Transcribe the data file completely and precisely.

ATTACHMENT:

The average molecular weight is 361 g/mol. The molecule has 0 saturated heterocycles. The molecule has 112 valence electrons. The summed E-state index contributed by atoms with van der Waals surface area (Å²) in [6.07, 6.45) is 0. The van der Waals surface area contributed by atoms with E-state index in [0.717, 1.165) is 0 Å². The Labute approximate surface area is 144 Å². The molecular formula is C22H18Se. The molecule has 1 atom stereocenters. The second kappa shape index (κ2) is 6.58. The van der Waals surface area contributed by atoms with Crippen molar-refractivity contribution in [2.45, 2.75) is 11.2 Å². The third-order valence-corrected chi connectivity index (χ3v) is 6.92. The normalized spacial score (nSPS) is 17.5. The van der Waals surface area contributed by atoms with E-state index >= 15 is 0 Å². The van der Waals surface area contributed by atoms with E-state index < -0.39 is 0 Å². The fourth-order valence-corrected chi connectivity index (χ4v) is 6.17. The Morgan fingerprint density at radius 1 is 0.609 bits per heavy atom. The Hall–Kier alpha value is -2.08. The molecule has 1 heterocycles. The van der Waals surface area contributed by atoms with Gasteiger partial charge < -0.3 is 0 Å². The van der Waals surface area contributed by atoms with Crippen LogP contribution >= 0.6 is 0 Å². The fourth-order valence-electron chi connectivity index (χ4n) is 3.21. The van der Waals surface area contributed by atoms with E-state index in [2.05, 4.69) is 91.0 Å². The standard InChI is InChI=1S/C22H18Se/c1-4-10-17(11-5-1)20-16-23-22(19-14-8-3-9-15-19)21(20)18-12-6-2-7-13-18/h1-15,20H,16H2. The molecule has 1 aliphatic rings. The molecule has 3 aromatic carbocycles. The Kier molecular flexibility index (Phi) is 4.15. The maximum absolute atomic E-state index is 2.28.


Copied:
The average molecular weight is 361 g/mol. The molecule has 0 saturated heterocycles. The molecule has 112 valence electrons. The summed E-state index contributed by atoms with van der Waals surface area (Å²) in [6.07, 6.45) is 0. The van der Waals surface area contributed by atoms with E-state index in [0.717, 1.165) is 0 Å². The Labute approximate surface area is 144 Å². The molecular formula is C22H18Se. The molecule has 1 atom stereocenters. The second kappa shape index (κ2) is 6.58. The van der Waals surface area contributed by atoms with Crippen molar-refractivity contribution in [2.45, 2.75) is 11.2 Å². The third-order valence-corrected chi connectivity index (χ3v) is 6.92. The normalized spacial score (nSPS) is 17.5. The van der Waals surface area contributed by atoms with E-state index >= 15 is 0 Å². The van der Waals surface area contributed by atoms with E-state index < -0.39 is 0 Å². The fourth-order valence-corrected chi connectivity index (χ4v) is 6.17. The Morgan fingerprint density at radius 1 is 0.609 bits per heavy atom. The Hall–Kier alpha value is -2.08. The molecule has 1 heterocycles. The van der Waals surface area contributed by atoms with Gasteiger partial charge < -0.3 is 0 Å². The van der Waals surface area contributed by atoms with Crippen LogP contribution >= 0.6 is 0 Å². The fourth-order valence-electron chi connectivity index (χ4n) is 3.21. The van der Waals surface area contributed by atoms with E-state index in [2.05, 4.69) is 91.0 Å². The standard InChI is InChI=1S/C22H18Se/c1-4-10-17(11-5-1)20-16-23-22(19-14-8-3-9-15-19)21(20)18-12-6-2-7-13-18/h1-15,20H,16H2. The molecule has 1 aliphatic rings. The molecule has 3 aromatic carbocycles. The Kier molecular flexibility index (Phi) is 4.15. The maximum absolute atomic E-state index is 2.28.